Leave comments or report a bug

Simply leave your comments below. If the feedback is about a bug, please provide the steps you took so we can replicate.

Upload files

You can use CTR+V to paste a screenshot from your clipboard directly into the textarea above. Otherwise you can upload a file from your computer below.

Select a theme

These themes change the colour scheme and fonts of this site to make it easier to read.

If there are ways that we can make the site more accessible to you, please contact us.

back to top

Sunshine Coast Council has embarked on a once-off tracking project in collaboration with Dr Col Limpus from the Queensland Government to gain insight into the inter-nesting habitat use of loggerhead turtles.

Loggerheads from eastern Australia are regularly recorded migrating between 1000 and 2600km between foraging and nesting grounds.

Our trackers have a battery life of at least 12 months and will transmit from the turtles foraging grounds through this year. The trackers were attached using a two part epoxy that stays at ambient temperature during the curing process. The tracker and surrounding area was treated with a paint that prevents bio fouling of the tagging equipment.

Lyndon and Nicky Davis assisted us with naming the turtles based on their defining characteristics. The first turtle has been named Gai’ya’djin djingang (pronounced kai-ya-thin jinung) which means ‘bite foot’ in Kabi Kabi language. She had a small bite on one of her rear flippers, which was a defining characteristic that Lyndon noticed during her release.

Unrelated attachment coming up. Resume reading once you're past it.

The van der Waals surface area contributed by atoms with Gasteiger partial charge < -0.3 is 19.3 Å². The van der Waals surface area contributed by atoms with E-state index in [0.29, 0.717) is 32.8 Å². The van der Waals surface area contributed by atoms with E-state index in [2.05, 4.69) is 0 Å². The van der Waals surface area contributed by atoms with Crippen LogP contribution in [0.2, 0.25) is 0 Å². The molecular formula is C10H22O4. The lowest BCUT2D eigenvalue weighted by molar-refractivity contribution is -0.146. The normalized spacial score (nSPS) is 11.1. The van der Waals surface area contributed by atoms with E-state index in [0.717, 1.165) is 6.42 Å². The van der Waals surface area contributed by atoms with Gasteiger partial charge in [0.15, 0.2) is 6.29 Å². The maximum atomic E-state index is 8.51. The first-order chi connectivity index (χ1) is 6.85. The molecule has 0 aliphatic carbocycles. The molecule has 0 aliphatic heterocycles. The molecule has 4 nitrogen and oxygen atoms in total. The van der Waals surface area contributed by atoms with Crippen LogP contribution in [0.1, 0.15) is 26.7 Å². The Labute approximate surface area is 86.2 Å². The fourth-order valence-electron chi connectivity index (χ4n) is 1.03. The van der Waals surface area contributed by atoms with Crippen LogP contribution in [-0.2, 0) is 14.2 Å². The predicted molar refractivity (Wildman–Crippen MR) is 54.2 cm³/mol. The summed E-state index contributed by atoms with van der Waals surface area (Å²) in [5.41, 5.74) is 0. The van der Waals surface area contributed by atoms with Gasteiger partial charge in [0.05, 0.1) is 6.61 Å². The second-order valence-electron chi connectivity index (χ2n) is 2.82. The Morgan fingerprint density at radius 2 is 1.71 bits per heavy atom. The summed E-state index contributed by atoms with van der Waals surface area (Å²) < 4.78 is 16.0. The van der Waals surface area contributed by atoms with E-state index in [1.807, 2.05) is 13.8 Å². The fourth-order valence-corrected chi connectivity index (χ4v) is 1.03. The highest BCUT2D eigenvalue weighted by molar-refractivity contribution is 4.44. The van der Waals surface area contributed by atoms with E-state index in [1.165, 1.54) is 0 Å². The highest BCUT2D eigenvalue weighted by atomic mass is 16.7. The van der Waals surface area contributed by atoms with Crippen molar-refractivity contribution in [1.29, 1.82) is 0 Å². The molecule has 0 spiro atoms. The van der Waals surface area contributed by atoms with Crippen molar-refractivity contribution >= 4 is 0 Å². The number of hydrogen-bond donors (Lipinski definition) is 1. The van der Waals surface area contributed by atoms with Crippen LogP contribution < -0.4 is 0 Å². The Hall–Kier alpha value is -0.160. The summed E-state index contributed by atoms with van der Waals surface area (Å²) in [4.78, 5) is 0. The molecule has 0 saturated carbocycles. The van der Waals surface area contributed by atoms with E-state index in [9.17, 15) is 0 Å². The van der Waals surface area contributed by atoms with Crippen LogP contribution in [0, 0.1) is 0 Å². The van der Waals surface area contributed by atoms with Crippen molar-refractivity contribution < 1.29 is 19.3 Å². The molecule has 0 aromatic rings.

Gai’ya’djin djingang nested at Bokarina 12 days after her previous nest (and tracker attachment) and she has since travelled to the Tweed coastline. She ranged around 70km during her inter-nesting period between the Sunshine Coast and the southern part of Moreton Island, which is well above the known upper limit of travel during this period.

The second turtle has been named Gandugan (pronounced Gan-du-gun) which means Giant Crane in Kabi Kabi language. This name represents our Turtlecare volunteer Dot Crane and her late husband Errol who first met this turtle in the late 2000's. Dot has tracked this turtle with special interest, and this name is particularly relevant because the brolga mates for life, representing a special bond between two individuals. Gandugan is easily identified by her track, and despite not being tagged until this season, has a traceable history from the photographic records of her tracks.

Gandugan is still travelling to her foraging grounds, we look forward to seeing her journey unfold.

View a summary of the turtles and their movements to date:

A big thank you to the support team who have assisted with this project.

Read more about turtles of the Sunshine Coast.